Gedmatch is a third-party tool, it doesn’t test your DNA, but can be used to compare your raw data with other participants from several testing companies. It’s been out there for a long time, so I will only be covering the basics and how I use it for my project. There is plenty of training available on how to use the tool, and why you would do it. Basically, you download your raw DNA data and upload it to Gedmatch. In my case, I used my Ancestry kit. There you can easily perform analysis on your matches from different testing companies. There are three key points to consider before pushing that button to download the DNA.
- Do you have the authorization to move this kit? Is it your personal kit? Then that is an easy answer, yes. If it is a kit you manage for someone else, then you need to get their permission in a manner where they understand the implications fully. Ideally, in writing.
- Can you handle surprises? Some findings can’t be unknown. Occasionally a break in the DNA of a family tree becomes apparent. The obvious “surprise” would be that you find that one of your parents is not your biological parent, or a new half-sibling is discovered. It can also be an event in your extended family, as well. Let’s say that your 1st cousin Willy took an Ancestry test, and you notice that he has some very close matches that no one in the family share. Are you going to tell Willy? Everyone, should, of course, consider this before taking a DNA test.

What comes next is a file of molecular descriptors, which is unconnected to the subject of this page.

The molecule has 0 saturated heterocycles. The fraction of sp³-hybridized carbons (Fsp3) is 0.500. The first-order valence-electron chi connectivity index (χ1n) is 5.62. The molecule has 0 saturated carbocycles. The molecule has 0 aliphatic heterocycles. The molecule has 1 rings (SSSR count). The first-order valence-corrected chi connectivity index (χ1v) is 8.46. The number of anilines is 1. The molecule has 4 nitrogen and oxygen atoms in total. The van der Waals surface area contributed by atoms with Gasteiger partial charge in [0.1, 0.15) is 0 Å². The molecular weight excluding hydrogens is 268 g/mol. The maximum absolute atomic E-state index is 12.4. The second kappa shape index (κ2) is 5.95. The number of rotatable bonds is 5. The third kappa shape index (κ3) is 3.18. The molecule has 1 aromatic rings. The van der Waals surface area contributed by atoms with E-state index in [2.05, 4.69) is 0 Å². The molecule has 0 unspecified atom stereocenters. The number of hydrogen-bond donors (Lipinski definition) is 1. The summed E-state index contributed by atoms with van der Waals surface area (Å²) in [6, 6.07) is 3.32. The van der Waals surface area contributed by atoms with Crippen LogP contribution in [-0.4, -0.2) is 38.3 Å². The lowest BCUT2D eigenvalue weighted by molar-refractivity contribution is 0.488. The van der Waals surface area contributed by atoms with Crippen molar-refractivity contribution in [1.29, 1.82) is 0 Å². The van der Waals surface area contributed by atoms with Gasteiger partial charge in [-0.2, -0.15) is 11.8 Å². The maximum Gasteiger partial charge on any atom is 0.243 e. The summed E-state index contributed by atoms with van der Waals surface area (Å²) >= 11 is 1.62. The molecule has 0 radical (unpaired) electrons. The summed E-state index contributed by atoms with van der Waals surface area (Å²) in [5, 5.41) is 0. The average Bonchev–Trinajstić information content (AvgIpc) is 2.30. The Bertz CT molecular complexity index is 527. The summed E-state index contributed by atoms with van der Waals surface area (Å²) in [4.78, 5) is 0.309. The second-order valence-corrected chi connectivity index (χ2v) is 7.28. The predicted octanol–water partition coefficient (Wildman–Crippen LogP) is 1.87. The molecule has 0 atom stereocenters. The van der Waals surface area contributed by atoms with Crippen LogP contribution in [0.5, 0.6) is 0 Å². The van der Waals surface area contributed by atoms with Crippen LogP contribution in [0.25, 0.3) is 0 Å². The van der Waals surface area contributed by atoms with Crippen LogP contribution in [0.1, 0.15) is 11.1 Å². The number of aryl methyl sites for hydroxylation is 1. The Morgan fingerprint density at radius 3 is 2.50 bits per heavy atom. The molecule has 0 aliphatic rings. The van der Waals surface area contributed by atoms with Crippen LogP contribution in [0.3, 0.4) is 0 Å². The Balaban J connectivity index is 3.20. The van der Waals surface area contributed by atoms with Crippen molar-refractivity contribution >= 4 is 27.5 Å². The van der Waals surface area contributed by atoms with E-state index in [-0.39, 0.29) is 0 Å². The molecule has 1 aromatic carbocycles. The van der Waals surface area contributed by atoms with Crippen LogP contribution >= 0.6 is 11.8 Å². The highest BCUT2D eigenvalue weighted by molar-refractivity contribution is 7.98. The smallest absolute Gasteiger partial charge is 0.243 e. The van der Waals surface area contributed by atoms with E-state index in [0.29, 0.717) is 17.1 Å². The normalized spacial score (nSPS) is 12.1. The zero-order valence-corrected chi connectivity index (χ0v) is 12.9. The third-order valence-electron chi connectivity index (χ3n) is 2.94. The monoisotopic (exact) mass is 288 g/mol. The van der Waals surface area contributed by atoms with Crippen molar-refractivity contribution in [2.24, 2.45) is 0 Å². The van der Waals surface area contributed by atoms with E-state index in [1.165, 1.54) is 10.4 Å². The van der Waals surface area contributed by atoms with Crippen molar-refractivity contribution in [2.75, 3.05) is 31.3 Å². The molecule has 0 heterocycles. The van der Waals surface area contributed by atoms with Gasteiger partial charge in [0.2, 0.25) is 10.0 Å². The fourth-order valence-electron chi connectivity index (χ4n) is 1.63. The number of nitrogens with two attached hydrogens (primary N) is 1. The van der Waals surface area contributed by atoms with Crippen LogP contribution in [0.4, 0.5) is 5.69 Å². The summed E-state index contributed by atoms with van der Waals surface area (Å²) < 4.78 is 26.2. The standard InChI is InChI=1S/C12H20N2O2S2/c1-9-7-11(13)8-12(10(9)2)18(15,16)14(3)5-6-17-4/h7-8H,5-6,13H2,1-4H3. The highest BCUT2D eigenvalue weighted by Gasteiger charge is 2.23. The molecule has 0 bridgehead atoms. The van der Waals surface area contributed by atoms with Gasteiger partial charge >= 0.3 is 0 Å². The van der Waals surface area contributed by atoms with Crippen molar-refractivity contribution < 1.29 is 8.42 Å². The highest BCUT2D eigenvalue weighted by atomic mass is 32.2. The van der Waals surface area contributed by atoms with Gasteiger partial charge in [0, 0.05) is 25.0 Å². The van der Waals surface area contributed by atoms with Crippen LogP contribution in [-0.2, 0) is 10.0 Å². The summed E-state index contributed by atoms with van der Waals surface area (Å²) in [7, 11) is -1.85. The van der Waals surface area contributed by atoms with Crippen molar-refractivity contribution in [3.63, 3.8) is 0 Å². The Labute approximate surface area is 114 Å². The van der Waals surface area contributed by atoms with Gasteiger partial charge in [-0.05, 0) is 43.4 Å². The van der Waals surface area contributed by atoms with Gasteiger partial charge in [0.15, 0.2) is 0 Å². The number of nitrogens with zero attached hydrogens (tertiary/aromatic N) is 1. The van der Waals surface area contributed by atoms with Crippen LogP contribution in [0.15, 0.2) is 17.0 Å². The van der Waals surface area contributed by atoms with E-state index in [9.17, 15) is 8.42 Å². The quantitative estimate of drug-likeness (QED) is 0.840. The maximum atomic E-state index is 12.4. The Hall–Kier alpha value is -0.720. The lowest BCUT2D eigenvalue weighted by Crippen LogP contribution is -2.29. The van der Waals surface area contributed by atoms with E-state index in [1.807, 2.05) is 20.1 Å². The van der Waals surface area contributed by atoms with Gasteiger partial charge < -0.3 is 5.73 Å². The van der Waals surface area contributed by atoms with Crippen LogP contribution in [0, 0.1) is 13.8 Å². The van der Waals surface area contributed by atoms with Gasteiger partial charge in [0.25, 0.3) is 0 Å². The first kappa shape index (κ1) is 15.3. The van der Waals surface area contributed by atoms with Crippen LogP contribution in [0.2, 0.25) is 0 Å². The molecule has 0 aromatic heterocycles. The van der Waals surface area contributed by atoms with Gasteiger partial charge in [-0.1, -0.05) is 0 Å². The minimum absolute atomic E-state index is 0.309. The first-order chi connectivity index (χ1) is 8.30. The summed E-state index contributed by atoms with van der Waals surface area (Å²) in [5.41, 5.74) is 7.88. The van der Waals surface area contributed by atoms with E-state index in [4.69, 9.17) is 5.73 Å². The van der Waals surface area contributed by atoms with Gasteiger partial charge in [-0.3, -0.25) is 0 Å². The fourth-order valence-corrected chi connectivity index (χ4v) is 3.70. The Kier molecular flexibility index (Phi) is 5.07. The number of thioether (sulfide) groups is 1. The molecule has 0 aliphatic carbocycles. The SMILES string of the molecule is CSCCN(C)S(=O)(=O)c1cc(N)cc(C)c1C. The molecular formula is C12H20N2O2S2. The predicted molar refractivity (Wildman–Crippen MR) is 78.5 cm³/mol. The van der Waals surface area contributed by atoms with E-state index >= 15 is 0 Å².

Informed consent is key to any project when you request family to take a test. Privacy issues acknowledged, and permission should be obtained. Additionally, determine whether test-takers want to be informed if “surprises” are found.
Alright back to the point of the post. This weekend I dusted off my Gedmatch profile and ran a “one to many comparison.” This utility compares your test, to other kits that share DNA over a certain threshold. The default is 7cm, so the match must be greater than that size to appear on the report, but you can change it to your liking. This is report provides all of my matches; maternal, paternal, etc. I need to be able to isolate some kits that I know are Fennimore descent and perform a 1:1 comparison to each.